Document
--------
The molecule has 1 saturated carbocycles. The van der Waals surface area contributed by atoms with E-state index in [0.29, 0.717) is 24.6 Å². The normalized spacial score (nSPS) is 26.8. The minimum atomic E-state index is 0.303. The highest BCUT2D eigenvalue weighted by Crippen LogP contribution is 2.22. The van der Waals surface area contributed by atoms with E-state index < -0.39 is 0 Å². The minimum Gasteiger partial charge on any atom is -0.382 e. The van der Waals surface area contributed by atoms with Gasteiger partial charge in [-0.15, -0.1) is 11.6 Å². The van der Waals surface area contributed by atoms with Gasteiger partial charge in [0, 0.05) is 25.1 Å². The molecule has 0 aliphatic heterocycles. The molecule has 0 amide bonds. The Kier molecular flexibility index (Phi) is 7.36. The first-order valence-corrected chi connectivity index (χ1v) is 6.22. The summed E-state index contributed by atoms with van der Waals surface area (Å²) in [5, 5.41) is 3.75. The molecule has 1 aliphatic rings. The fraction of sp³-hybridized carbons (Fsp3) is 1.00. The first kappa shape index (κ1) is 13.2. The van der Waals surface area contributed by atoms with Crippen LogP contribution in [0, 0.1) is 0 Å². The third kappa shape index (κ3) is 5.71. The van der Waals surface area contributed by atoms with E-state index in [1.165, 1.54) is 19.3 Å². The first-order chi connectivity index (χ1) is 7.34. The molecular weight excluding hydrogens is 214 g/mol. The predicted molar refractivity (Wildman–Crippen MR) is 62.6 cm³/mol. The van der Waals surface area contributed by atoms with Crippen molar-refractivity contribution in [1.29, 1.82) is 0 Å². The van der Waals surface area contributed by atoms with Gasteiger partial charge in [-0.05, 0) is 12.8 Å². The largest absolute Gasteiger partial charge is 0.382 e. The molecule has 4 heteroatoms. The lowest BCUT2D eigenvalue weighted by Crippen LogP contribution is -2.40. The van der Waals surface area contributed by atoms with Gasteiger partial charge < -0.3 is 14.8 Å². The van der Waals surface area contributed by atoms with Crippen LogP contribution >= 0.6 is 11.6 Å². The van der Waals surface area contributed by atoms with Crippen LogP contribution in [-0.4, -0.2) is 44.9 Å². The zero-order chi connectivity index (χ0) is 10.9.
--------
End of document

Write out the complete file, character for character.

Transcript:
The molecule has 1 saturated carbocycles. The van der Waals surface area contributed by atoms with E-state index in [0.29, 0.717) is 24.6 Å². The normalized spacial score (nSPS) is 26.8. The minimum atomic E-state index is 0.303. The highest BCUT2D eigenvalue weighted by Crippen LogP contribution is 2.22. The van der Waals surface area contributed by atoms with E-state index < -0.39 is 0 Å². The minimum Gasteiger partial charge on any atom is -0.382 e. The van der Waals surface area contributed by atoms with Gasteiger partial charge in [-0.15, -0.1) is 11.6 Å². The van der Waals surface area contributed by atoms with Gasteiger partial charge in [0, 0.05) is 25.1 Å². The molecule has 0 aliphatic heterocycles. The molecule has 0 amide bonds. The Kier molecular flexibility index (Phi) is 7.36. The first-order valence-corrected chi connectivity index (χ1v) is 6.22. The summed E-state index contributed by atoms with van der Waals surface area (Å²) in [5, 5.41) is 3.75. The molecule has 1 aliphatic rings. The fraction of sp³-hybridized carbons (Fsp3) is 1.00. The first kappa shape index (κ1) is 13.2. The van der Waals surface area contributed by atoms with Crippen LogP contribution in [0, 0.1) is 0 Å². The third kappa shape index (κ3) is 5.71. The van der Waals surface area contributed by atoms with E-state index in [1.165, 1.54) is 19.3 Å². The first-order chi connectivity index (χ1) is 7.34. The molecular weight excluding hydrogens is 214 g/mol. The predicted molar refractivity (Wildman–Crippen MR) is 62.6 cm³/mol. The van der Waals surface area contributed by atoms with Crippen molar-refractivity contribution in [1.29, 1.82) is 0 Å². The van der Waals surface area contributed by atoms with Gasteiger partial charge in [-0.05, 0) is 12.8 Å². The largest absolute Gasteiger partial charge is 0.382 e. The molecule has 4 heteroatoms. The lowest BCUT2D eigenvalue weighted by Crippen LogP contribution is -2.40. The van der Waals surface area contributed by atoms with Gasteiger partial charge < -0.3 is 14.8 Å². The van der Waals surface area contributed by atoms with Crippen LogP contribution >= 0.6 is 11.6 Å². The van der Waals surface area contributed by atoms with Crippen LogP contribution in [-0.4, -0.2) is 44.9 Å². The zero-order chi connectivity index (χ0) is 10.9.